WILMINGTON — Students at Ursuline Academy gathered to celebrate the Feast of St. Francis of Assisi on Oct. 4. It was an opportunity for them to remember the saint who inspired the woman who founded the Ursuline Sisters and for the fifth-graders to receive Bibles in an annual tradition at the school.
Father Glenn Evers, the associate moderator of the curia for the Diocese of Wilmington and the administrator of St. Joseph Parish on French Street in Wilmington, celebrated the Mass. He told the students from the Lower School that everyone is called to be “great saints.”
In his homily, Father Evers said St. Francis grew up a happy boy, but he realized something was missing from his life. He turned away from his life of wealth and at one point made a trip to the chapel of San Damiano, just outside Assisi. The chapel was in bad shape, and Francis said he had a vision from God telling him to rebuild the church.
Father Evers asked the students what they would need in order to rebuild a church, to which they responded with physical items such as stones and wood. He also talked about another type of church.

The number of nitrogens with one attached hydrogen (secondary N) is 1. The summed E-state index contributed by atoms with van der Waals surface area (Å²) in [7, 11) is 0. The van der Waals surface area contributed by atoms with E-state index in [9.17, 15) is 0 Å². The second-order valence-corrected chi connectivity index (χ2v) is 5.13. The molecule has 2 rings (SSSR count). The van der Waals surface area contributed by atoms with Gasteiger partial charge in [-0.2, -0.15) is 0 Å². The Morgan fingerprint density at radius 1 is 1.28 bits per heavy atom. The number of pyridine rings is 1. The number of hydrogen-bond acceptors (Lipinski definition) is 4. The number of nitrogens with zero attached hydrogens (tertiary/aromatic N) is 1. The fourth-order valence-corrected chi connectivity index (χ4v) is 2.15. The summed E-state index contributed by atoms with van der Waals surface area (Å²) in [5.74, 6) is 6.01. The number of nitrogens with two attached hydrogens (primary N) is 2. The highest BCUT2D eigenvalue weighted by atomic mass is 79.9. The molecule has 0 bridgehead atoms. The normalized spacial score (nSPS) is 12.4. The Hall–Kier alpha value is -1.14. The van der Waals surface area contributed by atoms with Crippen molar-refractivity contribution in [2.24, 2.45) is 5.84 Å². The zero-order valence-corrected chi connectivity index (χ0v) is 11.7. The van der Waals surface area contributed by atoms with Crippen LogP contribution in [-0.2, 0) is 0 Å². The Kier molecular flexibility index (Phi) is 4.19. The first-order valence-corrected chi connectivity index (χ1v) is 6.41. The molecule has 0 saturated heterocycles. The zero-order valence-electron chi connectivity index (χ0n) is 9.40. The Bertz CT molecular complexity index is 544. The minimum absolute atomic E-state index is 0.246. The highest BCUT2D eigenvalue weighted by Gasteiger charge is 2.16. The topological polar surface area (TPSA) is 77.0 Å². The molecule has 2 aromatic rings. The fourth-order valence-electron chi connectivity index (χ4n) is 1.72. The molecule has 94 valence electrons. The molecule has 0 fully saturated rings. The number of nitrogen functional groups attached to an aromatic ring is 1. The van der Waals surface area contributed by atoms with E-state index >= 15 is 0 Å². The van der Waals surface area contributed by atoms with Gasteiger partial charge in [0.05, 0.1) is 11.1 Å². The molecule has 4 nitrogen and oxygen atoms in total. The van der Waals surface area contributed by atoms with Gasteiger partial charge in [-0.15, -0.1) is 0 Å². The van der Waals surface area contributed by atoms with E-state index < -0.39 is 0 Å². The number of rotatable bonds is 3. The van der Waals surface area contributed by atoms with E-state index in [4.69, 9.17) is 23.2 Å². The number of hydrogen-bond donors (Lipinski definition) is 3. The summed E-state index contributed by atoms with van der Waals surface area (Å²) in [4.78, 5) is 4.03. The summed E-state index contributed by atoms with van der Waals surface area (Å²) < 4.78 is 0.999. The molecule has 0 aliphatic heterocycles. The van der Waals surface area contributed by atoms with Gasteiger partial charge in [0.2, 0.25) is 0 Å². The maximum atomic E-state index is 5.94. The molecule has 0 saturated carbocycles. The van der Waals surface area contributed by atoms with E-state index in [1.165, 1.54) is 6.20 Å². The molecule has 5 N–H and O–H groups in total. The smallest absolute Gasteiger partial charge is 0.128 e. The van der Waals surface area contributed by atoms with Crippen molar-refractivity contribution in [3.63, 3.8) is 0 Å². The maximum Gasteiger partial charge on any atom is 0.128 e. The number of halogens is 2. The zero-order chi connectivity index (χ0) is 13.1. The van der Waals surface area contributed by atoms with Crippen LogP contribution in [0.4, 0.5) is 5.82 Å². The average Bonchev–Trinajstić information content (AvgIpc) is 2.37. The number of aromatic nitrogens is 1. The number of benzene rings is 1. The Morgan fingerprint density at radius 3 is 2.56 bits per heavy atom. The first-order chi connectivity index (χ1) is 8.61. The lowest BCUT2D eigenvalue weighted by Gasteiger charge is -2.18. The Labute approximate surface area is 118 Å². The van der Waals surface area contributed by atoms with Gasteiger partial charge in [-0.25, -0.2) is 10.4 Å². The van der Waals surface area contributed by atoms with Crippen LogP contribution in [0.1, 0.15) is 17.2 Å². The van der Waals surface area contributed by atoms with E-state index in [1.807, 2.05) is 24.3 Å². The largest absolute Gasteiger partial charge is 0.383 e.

“This church is not going to be made up of building stones but of people,” he said. “That’s the other church that exists that God created. That church is called his family. That’s the type of church that St. Francis was instructed to rebuild.
“Jesus wanted more saints.”
Baptism is the sacrament that allows us to become part of God’s family, he told the students.
St. Francis’ feast day is our opportunity to give thanks to the saint for his work for God’s creations, he said.
The priest led the children in saying, “Jesus, we want to rebuild your church.” They can do that through the Bible, he told them shortly before he blessed the Bibles that were distributed to the fifth-graders. The Bible, he said, “helps us to learn about God and God’s plan for us.”
The students’ job would be to study the Bible and help rebuild God’s church.
“God has created a beautiful world and amazing human beings, and he wants them as part of his family,” Father Evers said.
The presentation of Bibles to fifth-graders on the Feast of St. Francis is a longstanding tradition at Ursuline, spokeswoman Brittany Keller said, as the children look forward to moving up to the middle school. The students will use them throughout the year as part of their studies.
All photos by Mike Lang.